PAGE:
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You may have the feeling that the calculations used in solving the problem are very similar to those used earlier to find tangents. There is a close connection between the tangent problem and the problem of finding velocities. Example: Velocity Problem

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If we draw the graph of the distance function of the ball and consider the points P(a, 4.9a 2 ) and Q(a + h, 4.9(a + h) 2 ), then the slope of the secant line PQ is:

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That is the same as the average velocity over the time interval [a, a + h]. Therefore, the velocity at time t = a (the limit of these average velocities as h approaches 0) must be equal to the slope of the tangent line at P (the limit of the slopes of the secant lines).

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My friend Eric, an enthusiastic baseball player, claims he can “probably” throw a ball upward (vertical direction) at a speed of 100 feet per second (ft/sec). Our physicist friends tell us that its height in feet, seconds later, would be. Find its average velocity over the following intervals: [2, 3], [2, 2.5], [2, 2.1], [2, 2.01] and [2, 2.001]. Interpret your results. Notice that h is1, 0.5, 0.1, 0.01, and seconds, respectively. Another Velocity Problem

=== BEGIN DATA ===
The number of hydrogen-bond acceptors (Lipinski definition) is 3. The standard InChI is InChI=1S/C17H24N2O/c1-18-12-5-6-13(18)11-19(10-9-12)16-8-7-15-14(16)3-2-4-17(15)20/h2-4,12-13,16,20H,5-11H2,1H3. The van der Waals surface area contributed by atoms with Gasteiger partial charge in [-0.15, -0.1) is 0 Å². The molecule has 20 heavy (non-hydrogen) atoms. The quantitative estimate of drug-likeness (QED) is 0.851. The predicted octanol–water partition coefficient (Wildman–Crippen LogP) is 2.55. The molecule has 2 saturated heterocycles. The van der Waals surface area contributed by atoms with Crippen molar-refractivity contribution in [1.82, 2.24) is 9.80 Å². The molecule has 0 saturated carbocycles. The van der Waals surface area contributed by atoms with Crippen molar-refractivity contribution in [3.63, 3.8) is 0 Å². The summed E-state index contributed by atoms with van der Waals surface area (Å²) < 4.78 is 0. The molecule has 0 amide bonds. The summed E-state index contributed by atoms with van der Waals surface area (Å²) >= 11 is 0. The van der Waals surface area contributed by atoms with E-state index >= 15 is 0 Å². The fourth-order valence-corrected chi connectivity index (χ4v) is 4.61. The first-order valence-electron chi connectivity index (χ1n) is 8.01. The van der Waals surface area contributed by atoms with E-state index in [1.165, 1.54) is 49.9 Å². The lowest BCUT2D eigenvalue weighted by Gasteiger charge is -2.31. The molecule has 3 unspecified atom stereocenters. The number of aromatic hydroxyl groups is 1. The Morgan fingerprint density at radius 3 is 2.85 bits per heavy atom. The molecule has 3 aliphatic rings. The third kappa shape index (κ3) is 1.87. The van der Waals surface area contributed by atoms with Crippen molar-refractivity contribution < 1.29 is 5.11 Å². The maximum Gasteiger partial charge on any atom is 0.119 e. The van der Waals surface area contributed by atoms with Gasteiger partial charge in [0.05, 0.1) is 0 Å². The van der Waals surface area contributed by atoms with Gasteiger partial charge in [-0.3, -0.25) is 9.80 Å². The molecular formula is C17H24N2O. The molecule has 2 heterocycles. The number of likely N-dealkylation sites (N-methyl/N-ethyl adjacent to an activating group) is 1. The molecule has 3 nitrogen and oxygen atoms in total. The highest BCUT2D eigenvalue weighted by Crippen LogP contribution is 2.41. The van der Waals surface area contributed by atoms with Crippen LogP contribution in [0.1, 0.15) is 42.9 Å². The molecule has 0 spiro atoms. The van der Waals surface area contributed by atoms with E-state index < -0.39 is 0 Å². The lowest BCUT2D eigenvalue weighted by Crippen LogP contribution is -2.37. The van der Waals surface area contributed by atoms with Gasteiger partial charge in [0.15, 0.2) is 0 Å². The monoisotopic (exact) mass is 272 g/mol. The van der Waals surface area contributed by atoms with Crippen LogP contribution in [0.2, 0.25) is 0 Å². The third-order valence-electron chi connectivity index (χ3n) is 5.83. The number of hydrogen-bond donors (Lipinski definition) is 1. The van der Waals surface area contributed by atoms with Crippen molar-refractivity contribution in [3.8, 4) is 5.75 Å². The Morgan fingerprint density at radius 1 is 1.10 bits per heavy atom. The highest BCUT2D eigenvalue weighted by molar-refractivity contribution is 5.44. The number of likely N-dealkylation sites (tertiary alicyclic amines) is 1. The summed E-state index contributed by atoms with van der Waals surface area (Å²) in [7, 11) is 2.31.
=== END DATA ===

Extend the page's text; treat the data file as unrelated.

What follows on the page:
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Numerical approachAlgebraic approach

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Another Velocity Problem

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Another Velocity Problem

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Another Velocity Problem

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Another Velocity Problem

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Another Velocity Problem

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Another Velocity Problem

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THE VELOCITY PROBLEM Examples 1 and 3 show that to solve tangent and velocity problems we must be able to find limits. After studying methods for computing limits for the next five sections we will return to the problem of finding tangents and velocities in Section 2.7.